A movie about a sentient, psychokinetic killer tire? You had me at hello.
Unfortunately, Rubber — released on VOD in February and then in select theaters 1 April — is not nearly as entertaining as its premise suggests. Though the tire explodes people’s heads, Rubber is tedious instead of ridiculous, not nearly the movie it should have been.
Through some unexplained phenomenon, a tire comes to life, rolls around, discovers the ability to blow things up with just by thinking about it, and begins stalking a sultry young female traveler (Roxane Mesquida). As the tire also kills a series of people, the police catch wind of the murder spree and try to stop it.
This high concept proves difficult for writer/director Quentin Dupieux to stretch into a feature length movie. The story of the tire — named “Robert” in the credits — has an oddball sensibility that is often fun to watch. (Though potential victims and pursuers don’t call the tire by name, they do refer to the tire as “he” and “him”: apparently, serial killers are male by default.)
The tire is a strangely engaging character with whom you might identify, a process helped by point-of-view shots. The tire pulls himself out of the dirt, shakes himself off, and falls flat on his metaphorical face. A scrappy sort, he picks himself right up and keeps rolling, eventually able to negotiate the rough desert landscape. Exploring his surroundings with his newfound consciousness, he hones his telekinetic powers by blowing up a beer bottle, a rabbit, and then a crow. The stalker tire goes on to exact revenge on those who wrong him — like a guy in a pickup truck who runs the tire off the road, and a hotel maid with the gall to think that a tire is not a legitimate guest.
But if these episodes are goofy and decently paced, the film is less interesting when it cuts away from the tire to a gimmicky framing device that involves a group of spectators in the desert watching events unfold. They mimic an audience in a movie theater, some talking amongst themselves, others arguing or shushing each other, just like the crowd at your local metroplex. Increasingly, this element feels forced and unnecessary.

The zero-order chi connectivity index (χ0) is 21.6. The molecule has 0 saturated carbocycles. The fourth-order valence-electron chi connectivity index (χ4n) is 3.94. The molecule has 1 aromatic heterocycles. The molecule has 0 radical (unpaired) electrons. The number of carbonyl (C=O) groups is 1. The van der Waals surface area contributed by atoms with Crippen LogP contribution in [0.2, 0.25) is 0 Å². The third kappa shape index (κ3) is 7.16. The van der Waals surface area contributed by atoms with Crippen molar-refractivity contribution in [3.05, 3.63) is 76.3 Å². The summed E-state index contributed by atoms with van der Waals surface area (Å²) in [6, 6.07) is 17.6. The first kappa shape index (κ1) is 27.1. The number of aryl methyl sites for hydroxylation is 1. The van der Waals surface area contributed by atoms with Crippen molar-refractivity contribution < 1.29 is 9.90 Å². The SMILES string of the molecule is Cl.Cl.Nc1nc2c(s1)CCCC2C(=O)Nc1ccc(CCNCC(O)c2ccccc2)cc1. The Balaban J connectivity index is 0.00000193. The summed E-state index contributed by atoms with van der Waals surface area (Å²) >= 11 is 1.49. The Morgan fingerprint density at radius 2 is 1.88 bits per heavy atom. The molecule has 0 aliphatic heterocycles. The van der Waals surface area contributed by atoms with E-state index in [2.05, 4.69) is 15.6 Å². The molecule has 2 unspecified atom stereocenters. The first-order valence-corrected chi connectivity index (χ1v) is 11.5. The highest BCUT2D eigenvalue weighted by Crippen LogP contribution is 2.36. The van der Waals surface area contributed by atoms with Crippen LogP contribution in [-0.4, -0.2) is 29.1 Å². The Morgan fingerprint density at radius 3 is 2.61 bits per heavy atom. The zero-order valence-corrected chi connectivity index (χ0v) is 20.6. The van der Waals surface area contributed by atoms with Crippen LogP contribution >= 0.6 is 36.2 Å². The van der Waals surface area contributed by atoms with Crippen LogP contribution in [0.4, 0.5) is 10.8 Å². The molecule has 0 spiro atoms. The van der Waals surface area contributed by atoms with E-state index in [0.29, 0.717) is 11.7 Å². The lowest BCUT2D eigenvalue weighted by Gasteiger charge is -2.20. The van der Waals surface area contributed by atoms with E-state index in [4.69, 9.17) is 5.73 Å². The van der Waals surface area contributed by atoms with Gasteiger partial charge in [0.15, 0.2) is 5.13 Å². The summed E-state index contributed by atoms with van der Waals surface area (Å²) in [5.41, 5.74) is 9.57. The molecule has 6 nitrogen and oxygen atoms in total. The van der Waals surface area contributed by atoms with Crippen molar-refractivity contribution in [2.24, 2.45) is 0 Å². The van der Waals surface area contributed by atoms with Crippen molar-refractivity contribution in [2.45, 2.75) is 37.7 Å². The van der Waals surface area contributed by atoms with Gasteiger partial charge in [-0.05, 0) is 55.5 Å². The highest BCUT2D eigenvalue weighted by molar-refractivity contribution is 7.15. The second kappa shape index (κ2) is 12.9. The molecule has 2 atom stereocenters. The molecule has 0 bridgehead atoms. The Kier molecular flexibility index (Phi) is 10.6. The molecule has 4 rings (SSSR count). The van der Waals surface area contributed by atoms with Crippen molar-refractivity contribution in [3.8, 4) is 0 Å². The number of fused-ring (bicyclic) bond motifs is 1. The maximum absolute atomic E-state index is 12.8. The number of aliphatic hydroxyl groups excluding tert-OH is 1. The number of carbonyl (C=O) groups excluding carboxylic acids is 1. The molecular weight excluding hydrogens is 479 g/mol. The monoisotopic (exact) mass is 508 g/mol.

Initially, the watchers are a diversion, a way to comment on the main action. But their comments are obvious, nothing you won’t have thought of yourself, and soon you get the distinct impression that Dupieux doesn’t imagine you can figure it out on your own. As the viewers take up more and more screen time, Rubber becomes more about them than the tire.
At one point, they’re all poisoned, so the people acting out the movie can go home and be done. However, one man in a wheelchair (Wings Hauser) survives, and the show, as they say, must go on, much to the chagrin of Lieutenant Chad (Steven Spinella), who awkwardly tries to convince the people in the movie that they are, in fact, in a movie.
Despite or because of his efforts, you may be tempted to look for meaning in Rubber. It begins with Spinella directly addressing the crowd of spectators, ostensibly you, in the theater. He states that in every movie in history, things happen for “no reason” and that the film you are about to watch is an homage to “no reason”. He’s right. As the tire’s tale becomes more bizarre and morbid, Rubber‘s purpose runs loses traction.